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Am J Case Rep ; 22: e934798, 2021 Dec 21.
Artigo em Inglês | MEDLINE | ID: mdl-34932527


BACKGROUND Solid pseudopapillary neoplasm (SPN) accounts for 1.0% to 2.0% of all pancreatic neoplasms. SPN generally has good prognosis after surgery; however, 10% to 15% of patients have local recurrence or distant metastasis. There have been a few reports of successful surgical resection of isolated recurrent tumors after radical resection and sporadic reports of multiple metastasectomies. Herein, we present a case of recurrent SPN treated by repeated surgeries. CASE REPORT A 49-year-old woman was referred to our hospital with jaundice and right upper abdominal pain. Computed tomography (CT) scanning revealed a 73×43-mm heterogeneous mass in the pancreatic head. We performed a pancreatoduodenectomy and diagnosed SPN. The patient was discharged without any complications and was followed up by CT once every 6 to 12 months. Six years later, a 15×15-mm tumor was detected in Couinaud segment VI of the liver. A liver biopsy showed a pathological match to the pancreatic tumor. We performed a partial hepatectomy, and the pathology report confirmed metastatic SPN. At 8 and 10 years after the initial surgery, the patient underwent further partial hepatectomies for confirmed solitary liver metastases of SPN. The Ki-67 index increased for each metastasis identified (initial tumor, 1.88%; 6 years, 7.38%; 8 years, 5.53%; 10 years, 11.22%). No further masses were detected, and the patient survived more than 10 years following surgery. CONCLUSIONS Despite histological transformation to high-grade malignant disease, repeated aggressive surgical resection led to long-term survival in our patient with SPN.

Recidiva Local de Neoplasia , Neoplasias Pancreáticas , Feminino , Humanos , Pessoa de Meia-Idade , Recidiva Local de Neoplasia/cirurgia , Pâncreas , Pancreatectomia , Neoplasias Pancreáticas/cirurgia , Pancreaticoduodenectomia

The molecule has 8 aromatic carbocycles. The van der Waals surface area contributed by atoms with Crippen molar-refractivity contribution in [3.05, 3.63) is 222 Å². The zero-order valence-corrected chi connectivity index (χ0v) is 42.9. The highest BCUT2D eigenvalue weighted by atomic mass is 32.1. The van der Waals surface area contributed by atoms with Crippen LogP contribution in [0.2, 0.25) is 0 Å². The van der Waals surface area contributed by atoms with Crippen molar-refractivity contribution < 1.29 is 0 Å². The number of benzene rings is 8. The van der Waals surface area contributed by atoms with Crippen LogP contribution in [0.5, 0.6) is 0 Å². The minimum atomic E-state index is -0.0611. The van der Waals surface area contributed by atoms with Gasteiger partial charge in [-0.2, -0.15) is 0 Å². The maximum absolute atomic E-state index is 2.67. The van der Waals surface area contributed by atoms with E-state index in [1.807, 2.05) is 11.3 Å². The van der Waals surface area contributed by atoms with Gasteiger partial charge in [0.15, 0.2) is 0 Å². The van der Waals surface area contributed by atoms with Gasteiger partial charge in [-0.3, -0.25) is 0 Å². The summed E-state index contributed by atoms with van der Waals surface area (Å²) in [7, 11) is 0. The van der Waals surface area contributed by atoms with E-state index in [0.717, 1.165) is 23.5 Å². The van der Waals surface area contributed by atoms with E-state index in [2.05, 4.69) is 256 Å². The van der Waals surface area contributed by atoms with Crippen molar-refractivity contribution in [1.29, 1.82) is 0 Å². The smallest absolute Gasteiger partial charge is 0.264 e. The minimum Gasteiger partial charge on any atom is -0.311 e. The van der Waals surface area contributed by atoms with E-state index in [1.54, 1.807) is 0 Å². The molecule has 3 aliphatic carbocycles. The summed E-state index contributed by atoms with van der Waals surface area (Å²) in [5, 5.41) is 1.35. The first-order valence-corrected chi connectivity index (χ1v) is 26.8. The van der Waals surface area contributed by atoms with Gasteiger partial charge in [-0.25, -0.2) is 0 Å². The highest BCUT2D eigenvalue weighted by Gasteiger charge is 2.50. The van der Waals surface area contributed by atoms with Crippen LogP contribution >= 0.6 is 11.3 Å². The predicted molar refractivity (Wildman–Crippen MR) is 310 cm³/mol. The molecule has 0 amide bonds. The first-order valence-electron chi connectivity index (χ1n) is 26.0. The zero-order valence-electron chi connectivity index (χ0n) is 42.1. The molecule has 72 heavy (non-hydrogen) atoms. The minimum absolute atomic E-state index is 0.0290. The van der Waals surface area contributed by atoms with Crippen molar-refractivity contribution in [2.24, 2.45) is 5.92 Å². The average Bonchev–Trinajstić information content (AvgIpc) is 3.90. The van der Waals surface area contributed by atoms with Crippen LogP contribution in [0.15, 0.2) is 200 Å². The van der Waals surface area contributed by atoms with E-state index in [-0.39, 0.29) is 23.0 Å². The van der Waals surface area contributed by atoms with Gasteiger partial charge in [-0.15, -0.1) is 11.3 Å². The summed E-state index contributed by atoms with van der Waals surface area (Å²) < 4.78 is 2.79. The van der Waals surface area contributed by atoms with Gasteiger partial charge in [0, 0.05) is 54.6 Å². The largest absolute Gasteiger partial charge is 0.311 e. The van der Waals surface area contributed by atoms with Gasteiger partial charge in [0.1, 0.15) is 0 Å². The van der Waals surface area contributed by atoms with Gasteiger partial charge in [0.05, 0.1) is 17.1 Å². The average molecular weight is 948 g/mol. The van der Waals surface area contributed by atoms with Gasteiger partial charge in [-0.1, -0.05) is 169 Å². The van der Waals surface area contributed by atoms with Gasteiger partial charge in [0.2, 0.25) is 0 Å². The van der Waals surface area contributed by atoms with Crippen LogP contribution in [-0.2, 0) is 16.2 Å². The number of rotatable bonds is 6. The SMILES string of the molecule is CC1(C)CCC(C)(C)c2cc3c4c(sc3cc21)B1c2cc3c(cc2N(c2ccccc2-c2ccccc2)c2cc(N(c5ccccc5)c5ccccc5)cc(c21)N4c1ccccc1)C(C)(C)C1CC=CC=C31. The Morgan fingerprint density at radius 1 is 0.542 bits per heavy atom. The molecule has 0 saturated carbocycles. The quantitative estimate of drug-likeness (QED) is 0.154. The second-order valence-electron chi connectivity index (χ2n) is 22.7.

Int J Surg Case Rep ; 19: 4-7, 2016.
Artigo em Inglês | MEDLINE | ID: mdl-26701843


INTRODUCTION: Anorectal abscess is one of the most common anorectal conditions encountered in practice. However, such abscesses may rarely extend upward and cause life-threatening medical conditions. PRESENTATION OF CASE: A 53-year-old woman presented with symptoms of anorectal abscess and evidence of severe inflammatory response and acute kidney injury. Computed tomography revealed a widespread abscess extending to the bilateral retroperitoneal spaces. Surgical drainage was performed via a totally extraperitoneal approach through a lower midline abdominal incision, and the patient had a rapid and uncomplicated recovery. DISCUSSION: Although retroperitoneal abscesses originating from the anorectal region are rare, they are life-threating events that require immediate treatment. Percutaneous abscess drainage has been recently evolved; however, surgical drainage is required sometimes that may be challenging, particularly in the case of widespread abscesses, as in our case. CONCLUSION: The midline extraperitoneal approach reported here might be an effective surgical option for patients with bilateral widespread retroperitoneal abscesses.